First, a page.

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The Housing Crisis: The Civil Rights Issue of Our Time

The Housing Crisis: The Civil Rights Issue of Our Time

The Housing Crisis: The Civil Rights Issue Of Our Time

Places like West Hollywood and Hell's Kitchen are pricing out the LGBT people they once welcomed. James Duke Mason says the insanely high cost of urban living receives scant attention from leaders and activists.

West Hollywood is one of the best-known small cities in America. It's known for a diverse array of reasons -- its rock n' roll history on the Sunset Strip, its Russian population, and, of course, as a gay mecca. Since the city's incorporation in 1984, West Hollywood (or "WeHo" as it is affectionately called) has led the way when it comes to a safe haven for LGBT people.

Slowly but surely, however, that has started to change. And it has changed for the same reasons that things have changed in other cities, such as San Francisco and New York. There has been a slow increase in the cost of living and the cost of housing, and that has caused the gay community in some of our major cities to dwindle, to essentially disappear -- gay people simply can't afford to live or move here anymore.

West Hollywood is at the beginning of that process. Many point out that the city's percentage of gay men (43 percent) is around the same as it was 30 years ago, which is true. But as a member of the city's Lesbian and Gay Advisory Board, as well as a member of the West Hollywood Community Housing Corporation board, I have a unique insight into these issues.

Yes, the percentage hasn't changed, but that's primarily because because most of those gay men are the same ones who have lived here since 1984 -- in their rent-controlled apartments or homes they bought many years ago. There is a large segment of affluent gays who don't have to worry about the cost of living in West Hollywood these days -- but what are things like for those who do?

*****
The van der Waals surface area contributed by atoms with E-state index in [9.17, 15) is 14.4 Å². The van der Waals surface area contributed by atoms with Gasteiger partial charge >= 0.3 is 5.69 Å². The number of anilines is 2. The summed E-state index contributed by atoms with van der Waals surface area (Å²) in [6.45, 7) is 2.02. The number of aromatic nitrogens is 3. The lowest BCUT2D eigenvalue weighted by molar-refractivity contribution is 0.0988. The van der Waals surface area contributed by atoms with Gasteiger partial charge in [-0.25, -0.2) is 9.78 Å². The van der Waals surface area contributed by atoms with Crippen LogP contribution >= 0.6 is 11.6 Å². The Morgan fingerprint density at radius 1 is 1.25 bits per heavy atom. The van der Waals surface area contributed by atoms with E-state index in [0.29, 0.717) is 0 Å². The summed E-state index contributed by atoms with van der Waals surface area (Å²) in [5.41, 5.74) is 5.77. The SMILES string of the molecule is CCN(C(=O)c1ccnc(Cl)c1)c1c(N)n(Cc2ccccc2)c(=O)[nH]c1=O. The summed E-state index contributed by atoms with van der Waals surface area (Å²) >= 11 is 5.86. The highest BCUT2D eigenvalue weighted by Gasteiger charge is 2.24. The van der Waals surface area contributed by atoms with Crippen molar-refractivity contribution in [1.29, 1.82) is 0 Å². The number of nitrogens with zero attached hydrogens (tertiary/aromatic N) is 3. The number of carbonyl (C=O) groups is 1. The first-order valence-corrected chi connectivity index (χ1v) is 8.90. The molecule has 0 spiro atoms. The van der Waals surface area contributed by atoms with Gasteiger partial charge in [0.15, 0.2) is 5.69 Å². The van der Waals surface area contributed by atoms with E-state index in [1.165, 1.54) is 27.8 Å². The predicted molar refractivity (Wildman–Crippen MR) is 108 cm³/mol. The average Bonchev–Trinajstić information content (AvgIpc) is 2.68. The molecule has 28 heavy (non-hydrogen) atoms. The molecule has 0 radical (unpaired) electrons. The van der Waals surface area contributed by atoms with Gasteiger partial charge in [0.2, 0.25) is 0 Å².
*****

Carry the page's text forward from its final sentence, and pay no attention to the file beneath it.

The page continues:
The housing crisis in West Hollywood is a microcosm of what is happening across this country, and not just in the gay community. Our nation's secretary of Housing and Urban Development, Julian Castro, said recently that there are millions of Americans who spend more than half of their income on their rent every month. That is a disgrace, and something we must work to change.

Many of those Americans struggling with housing costs are seniors, the disabled, or people who are low-income. It is essential that we expand the opportunities and alternatives for these people as much as possible. And that's why I'm grateful for organizations like the West Hollywood Community Housing Corporation, of which I am proud to be a part, that are building more affordable housing across our city as well as across the region, so that more people have a chance to succeed and thrive without the fear of being evicted or losing their home.

I believe that a mix of more affordable housing, plus building a more diversified housing stock that people of all kinds can actually afford (micro units, for instance, that are primarily geared toward young people), are the solution to this problem. We as a society have got to start thinking differently, to start thinking about things bigger than ourselves. As the saying goes: "Each day you're living not just your own life, but the life of your times." These are the times in which we live, this is the civil rights issue of our time, and we must address it.

JAMES DUKE MASONJAMES DUKE MASON is a political activist in West Hollywood. Follow him on Twitter @JamesDukeMason.

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